Heteronomy refers to action that is influenced by a force outside the individual, in other words the state or condition of being ruled, governed, or under the sway of another, as in a military occupation. Immanuel Kant, drawing on Jean-Jacques Rousseau, considered such an action nonmoral.
From her vast data banks, Coakley pulls up that concept to describe Kuhn’s overriding issue: he refuses to be swayed by a force outside himself, and especially when it comes to considering belief in God. But here’s the thing she impresses upon Kuhn near the end of their talk: there is nothing that more challenges our belief in our own control than when we think of our death. We will all one day be on a deathbed, a reality we will be powerless to overturn. Any control we thought we had will in that moment be a “fantasy we can no longer maintain.” So it’s in prayer that Coakley “rehearses” for that moment when she will have to give over her life.
But while death disabuses us of thinking ourselves the master of our fate, it’s our natural response to the thought of our death that has an even more helpful purpose. For it’s in the desire for life not to end–the desire for joy and love to endure–that we are given a hint of a reality in which neither life, nor joy, nor love do end; and that hint is itself the beginning of an argument for that reality, too. Those desires–each one reasonable–don’t prove God. But neither do they render nonsensical arguments for God–who is our only hope of those desires being fulfilled.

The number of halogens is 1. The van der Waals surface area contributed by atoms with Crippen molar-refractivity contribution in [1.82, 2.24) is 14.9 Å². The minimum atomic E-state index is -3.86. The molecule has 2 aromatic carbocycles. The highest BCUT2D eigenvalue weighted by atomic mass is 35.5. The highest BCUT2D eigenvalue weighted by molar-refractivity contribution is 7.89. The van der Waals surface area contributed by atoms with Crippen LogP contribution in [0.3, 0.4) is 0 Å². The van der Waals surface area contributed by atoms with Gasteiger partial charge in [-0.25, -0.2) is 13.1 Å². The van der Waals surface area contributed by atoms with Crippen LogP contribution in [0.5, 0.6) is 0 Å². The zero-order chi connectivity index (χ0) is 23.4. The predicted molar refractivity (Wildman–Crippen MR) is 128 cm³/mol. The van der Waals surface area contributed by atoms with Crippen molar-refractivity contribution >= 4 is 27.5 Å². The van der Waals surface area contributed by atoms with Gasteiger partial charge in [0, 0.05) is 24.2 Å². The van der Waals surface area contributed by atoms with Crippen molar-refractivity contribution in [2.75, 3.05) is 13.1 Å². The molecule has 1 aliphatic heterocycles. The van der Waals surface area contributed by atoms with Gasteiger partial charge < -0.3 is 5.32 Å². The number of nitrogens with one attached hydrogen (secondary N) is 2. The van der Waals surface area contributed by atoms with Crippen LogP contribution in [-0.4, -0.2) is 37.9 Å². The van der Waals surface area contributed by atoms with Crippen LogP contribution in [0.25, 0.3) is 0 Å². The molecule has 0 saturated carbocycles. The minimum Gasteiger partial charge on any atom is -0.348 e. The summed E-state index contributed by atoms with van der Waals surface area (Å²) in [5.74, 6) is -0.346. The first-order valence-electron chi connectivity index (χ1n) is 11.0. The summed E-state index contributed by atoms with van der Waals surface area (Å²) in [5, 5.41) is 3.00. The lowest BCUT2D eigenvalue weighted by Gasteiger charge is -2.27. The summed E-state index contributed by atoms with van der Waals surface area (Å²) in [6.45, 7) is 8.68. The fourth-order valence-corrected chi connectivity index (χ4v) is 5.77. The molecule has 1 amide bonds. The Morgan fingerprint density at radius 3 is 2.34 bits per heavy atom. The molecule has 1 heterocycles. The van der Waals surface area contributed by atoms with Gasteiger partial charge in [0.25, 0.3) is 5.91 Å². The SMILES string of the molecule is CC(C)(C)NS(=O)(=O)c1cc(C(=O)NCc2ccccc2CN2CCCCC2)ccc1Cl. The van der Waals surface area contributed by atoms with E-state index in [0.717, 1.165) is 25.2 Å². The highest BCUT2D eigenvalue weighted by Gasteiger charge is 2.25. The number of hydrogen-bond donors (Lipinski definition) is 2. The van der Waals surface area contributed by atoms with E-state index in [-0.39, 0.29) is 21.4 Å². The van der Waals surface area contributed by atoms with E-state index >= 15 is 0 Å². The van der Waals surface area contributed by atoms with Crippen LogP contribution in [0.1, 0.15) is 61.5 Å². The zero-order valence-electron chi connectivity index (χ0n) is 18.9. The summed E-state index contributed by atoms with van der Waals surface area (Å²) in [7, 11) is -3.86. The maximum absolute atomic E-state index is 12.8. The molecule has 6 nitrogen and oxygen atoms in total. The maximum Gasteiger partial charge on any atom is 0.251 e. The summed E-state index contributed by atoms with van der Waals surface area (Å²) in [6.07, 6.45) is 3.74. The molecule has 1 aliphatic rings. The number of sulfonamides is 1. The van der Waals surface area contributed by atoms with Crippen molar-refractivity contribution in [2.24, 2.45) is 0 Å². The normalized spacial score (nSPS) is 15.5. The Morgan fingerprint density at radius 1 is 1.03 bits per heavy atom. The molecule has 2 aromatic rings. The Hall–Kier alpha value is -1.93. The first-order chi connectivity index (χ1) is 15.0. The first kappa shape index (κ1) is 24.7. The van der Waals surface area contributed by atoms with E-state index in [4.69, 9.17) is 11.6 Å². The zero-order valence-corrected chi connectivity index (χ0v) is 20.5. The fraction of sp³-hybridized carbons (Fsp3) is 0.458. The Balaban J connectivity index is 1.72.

This Sunday, we’re going to hear Paul, so to speak, put on Robert Kuhn’s hat and imagine a world in which there is no resurrection. What is true if death is a true and irreversible end? You might think that an odd use of Paul’s time in a chapter arguing for the resurrection. But just as Sarah Coakley let the thoughts of our death press Kuhn toward thoughts–even arguments–for God, so we’ll let imaginations of a “resurrection-less” life lay bare our desires for a different world. And from those desires we may well find a kind of argument for their fulfillment.
Does wanting to believe in God taint that search for reasons to believe?
I answer that question with a question: who have you ever come to love–and therefore implicitly put your faith in–whom you did not first want to trust?
When we’re no longer afraid of death, we’re no longer afraid of life.